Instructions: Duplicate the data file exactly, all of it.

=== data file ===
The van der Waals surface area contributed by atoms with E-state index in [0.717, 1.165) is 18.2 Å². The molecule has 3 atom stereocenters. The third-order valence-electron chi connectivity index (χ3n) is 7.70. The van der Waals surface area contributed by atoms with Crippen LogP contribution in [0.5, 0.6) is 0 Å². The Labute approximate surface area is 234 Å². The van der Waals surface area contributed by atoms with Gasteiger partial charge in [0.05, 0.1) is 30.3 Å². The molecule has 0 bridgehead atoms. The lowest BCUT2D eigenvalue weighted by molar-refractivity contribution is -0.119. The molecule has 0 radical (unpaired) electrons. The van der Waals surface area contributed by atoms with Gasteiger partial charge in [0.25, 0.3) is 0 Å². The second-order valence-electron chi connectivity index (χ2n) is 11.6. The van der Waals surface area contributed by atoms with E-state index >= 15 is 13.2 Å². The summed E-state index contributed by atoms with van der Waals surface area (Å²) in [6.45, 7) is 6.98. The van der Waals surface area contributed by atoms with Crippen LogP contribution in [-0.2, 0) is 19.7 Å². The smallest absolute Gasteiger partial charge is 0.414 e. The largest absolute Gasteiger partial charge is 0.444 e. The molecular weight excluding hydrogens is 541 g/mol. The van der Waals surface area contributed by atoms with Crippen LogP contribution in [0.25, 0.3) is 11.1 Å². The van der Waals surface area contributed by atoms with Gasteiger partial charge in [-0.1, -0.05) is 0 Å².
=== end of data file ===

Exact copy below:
The van der Waals surface area contributed by atoms with E-state index in [0.717, 1.165) is 18.2 Å². The molecule has 3 atom stereocenters. The third-order valence-electron chi connectivity index (χ3n) is 7.70. The van der Waals surface area contributed by atoms with Crippen LogP contribution in [0.5, 0.6) is 0 Å². The Labute approximate surface area is 234 Å². The van der Waals surface area contributed by atoms with Gasteiger partial charge in [0.05, 0.1) is 30.3 Å². The molecule has 0 bridgehead atoms. The lowest BCUT2D eigenvalue weighted by molar-refractivity contribution is -0.119. The molecule has 0 radical (unpaired) electrons. The van der Waals surface area contributed by atoms with Gasteiger partial charge in [0.25, 0.3) is 0 Å². The second-order valence-electron chi connectivity index (χ2n) is 11.6. The van der Waals surface area contributed by atoms with E-state index >= 15 is 13.2 Å². The summed E-state index contributed by atoms with van der Waals surface area (Å²) in [6.45, 7) is 6.98. The van der Waals surface area contributed by atoms with Crippen LogP contribution in [-0.2, 0) is 19.7 Å². The smallest absolute Gasteiger partial charge is 0.414 e. The largest absolute Gasteiger partial charge is 0.444 e. The molecular weight excluding hydrogens is 541 g/mol. The van der Waals surface area contributed by atoms with Crippen LogP contribution in [0.25, 0.3) is 11.1 Å². The van der Waals surface area contributed by atoms with Gasteiger partial charge in [-0.1, -0.05) is 0 Å².